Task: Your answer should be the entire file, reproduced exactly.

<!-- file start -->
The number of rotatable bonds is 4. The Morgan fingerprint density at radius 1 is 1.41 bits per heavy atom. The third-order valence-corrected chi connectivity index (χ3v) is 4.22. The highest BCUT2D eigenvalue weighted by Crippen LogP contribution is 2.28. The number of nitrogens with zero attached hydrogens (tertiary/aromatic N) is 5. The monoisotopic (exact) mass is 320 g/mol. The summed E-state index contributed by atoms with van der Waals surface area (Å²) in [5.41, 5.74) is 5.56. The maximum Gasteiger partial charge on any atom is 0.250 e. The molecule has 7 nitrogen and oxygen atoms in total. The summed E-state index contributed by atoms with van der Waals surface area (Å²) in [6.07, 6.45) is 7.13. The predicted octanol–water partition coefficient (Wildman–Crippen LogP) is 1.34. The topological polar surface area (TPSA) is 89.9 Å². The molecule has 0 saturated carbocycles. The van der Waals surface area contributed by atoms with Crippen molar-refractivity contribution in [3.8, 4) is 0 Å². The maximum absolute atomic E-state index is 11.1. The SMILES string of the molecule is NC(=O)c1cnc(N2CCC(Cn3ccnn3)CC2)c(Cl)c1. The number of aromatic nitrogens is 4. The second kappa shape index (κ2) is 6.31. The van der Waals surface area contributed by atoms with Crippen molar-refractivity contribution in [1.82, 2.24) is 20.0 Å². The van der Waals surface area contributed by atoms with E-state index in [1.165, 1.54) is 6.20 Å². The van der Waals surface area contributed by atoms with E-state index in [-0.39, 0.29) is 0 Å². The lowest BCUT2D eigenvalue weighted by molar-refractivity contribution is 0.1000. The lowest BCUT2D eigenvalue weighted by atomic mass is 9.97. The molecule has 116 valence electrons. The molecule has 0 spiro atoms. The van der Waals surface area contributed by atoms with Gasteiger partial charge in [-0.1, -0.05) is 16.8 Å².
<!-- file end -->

The number of rotatable bonds is 4. The Morgan fingerprint density at radius 1 is 1.41 bits per heavy atom. The third-order valence-corrected chi connectivity index (χ3v) is 4.22. The highest BCUT2D eigenvalue weighted by Crippen LogP contribution is 2.28. The number of nitrogens with zero attached hydrogens (tertiary/aromatic N) is 5. The monoisotopic (exact) mass is 320 g/mol. The summed E-state index contributed by atoms with van der Waals surface area (Å²) in [5.41, 5.74) is 5.56. The maximum Gasteiger partial charge on any atom is 0.250 e. The molecule has 7 nitrogen and oxygen atoms in total. The summed E-state index contributed by atoms with van der Waals surface area (Å²) in [6.07, 6.45) is 7.13. The predicted octanol–water partition coefficient (Wildman–Crippen LogP) is 1.34. The topological polar surface area (TPSA) is 89.9 Å². The molecule has 0 saturated carbocycles. The van der Waals surface area contributed by atoms with Crippen molar-refractivity contribution in [3.8, 4) is 0 Å². The maximum absolute atomic E-state index is 11.1. The SMILES string of the molecule is NC(=O)c1cnc(N2CCC(Cn3ccnn3)CC2)c(Cl)c1. The number of aromatic nitrogens is 4. The second kappa shape index (κ2) is 6.31. The van der Waals surface area contributed by atoms with Crippen molar-refractivity contribution in [1.82, 2.24) is 20.0 Å². The van der Waals surface area contributed by atoms with E-state index in [1.165, 1.54) is 6.20 Å². The van der Waals surface area contributed by atoms with E-state index in [-0.39, 0.29) is 0 Å². The lowest BCUT2D eigenvalue weighted by molar-refractivity contribution is 0.1000. The lowest BCUT2D eigenvalue weighted by atomic mass is 9.97. The molecule has 116 valence electrons. The molecule has 0 spiro atoms. The van der Waals surface area contributed by atoms with Gasteiger partial charge in [-0.1, -0.05) is 16.8 Å².